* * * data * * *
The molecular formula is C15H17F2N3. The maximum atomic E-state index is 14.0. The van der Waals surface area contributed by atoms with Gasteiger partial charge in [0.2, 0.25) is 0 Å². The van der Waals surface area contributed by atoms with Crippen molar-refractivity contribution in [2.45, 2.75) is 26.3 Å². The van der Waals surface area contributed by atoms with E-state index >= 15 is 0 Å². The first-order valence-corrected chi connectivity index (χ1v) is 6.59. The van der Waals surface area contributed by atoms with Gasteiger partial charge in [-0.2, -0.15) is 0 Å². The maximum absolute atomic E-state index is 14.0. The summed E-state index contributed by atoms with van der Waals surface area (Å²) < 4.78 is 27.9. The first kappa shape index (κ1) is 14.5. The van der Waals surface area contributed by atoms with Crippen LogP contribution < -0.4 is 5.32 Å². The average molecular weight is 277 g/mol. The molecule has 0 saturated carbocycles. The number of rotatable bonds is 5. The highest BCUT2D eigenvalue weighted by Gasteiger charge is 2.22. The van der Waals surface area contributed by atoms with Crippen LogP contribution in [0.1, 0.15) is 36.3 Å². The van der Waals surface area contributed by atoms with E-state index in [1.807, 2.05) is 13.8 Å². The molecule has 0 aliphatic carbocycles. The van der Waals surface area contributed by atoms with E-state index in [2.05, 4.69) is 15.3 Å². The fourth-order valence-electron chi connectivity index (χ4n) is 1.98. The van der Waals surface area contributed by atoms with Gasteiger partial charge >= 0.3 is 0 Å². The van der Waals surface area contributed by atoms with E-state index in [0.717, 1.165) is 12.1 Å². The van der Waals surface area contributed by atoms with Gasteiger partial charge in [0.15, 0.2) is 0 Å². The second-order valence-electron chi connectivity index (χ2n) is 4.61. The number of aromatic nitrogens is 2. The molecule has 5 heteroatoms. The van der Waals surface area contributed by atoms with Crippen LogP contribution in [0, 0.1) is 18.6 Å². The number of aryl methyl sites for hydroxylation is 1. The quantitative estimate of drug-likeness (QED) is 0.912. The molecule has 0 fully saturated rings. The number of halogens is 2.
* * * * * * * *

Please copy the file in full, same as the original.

The molecular formula is C15H17F2N3. The maximum atomic E-state index is 14.0. The van der Waals surface area contributed by atoms with Gasteiger partial charge in [0.2, 0.25) is 0 Å². The van der Waals surface area contributed by atoms with Crippen molar-refractivity contribution in [2.45, 2.75) is 26.3 Å². The van der Waals surface area contributed by atoms with E-state index >= 15 is 0 Å². The first-order valence-corrected chi connectivity index (χ1v) is 6.59. The van der Waals surface area contributed by atoms with Gasteiger partial charge in [-0.2, -0.15) is 0 Å². The maximum absolute atomic E-state index is 14.0. The summed E-state index contributed by atoms with van der Waals surface area (Å²) < 4.78 is 27.9. The first kappa shape index (κ1) is 14.5. The van der Waals surface area contributed by atoms with Crippen LogP contribution < -0.4 is 5.32 Å². The average molecular weight is 277 g/mol. The molecule has 0 saturated carbocycles. The number of rotatable bonds is 5. The highest BCUT2D eigenvalue weighted by Gasteiger charge is 2.22. The van der Waals surface area contributed by atoms with Crippen LogP contribution in [0.1, 0.15) is 36.3 Å². The van der Waals surface area contributed by atoms with E-state index in [1.807, 2.05) is 13.8 Å². The molecule has 0 aliphatic carbocycles. The van der Waals surface area contributed by atoms with E-state index in [2.05, 4.69) is 15.3 Å². The fourth-order valence-electron chi connectivity index (χ4n) is 1.98. The van der Waals surface area contributed by atoms with Gasteiger partial charge >= 0.3 is 0 Å². The van der Waals surface area contributed by atoms with E-state index in [0.717, 1.165) is 12.1 Å². The van der Waals surface area contributed by atoms with Gasteiger partial charge in [0.15, 0.2) is 0 Å². The second-order valence-electron chi connectivity index (χ2n) is 4.61. The number of aromatic nitrogens is 2. The molecule has 5 heteroatoms. The van der Waals surface area contributed by atoms with Crippen LogP contribution in [0, 0.1) is 18.6 Å². The number of aryl methyl sites for hydroxylation is 1. The quantitative estimate of drug-likeness (QED) is 0.912. The molecule has 0 fully saturated rings. The number of halogens is 2.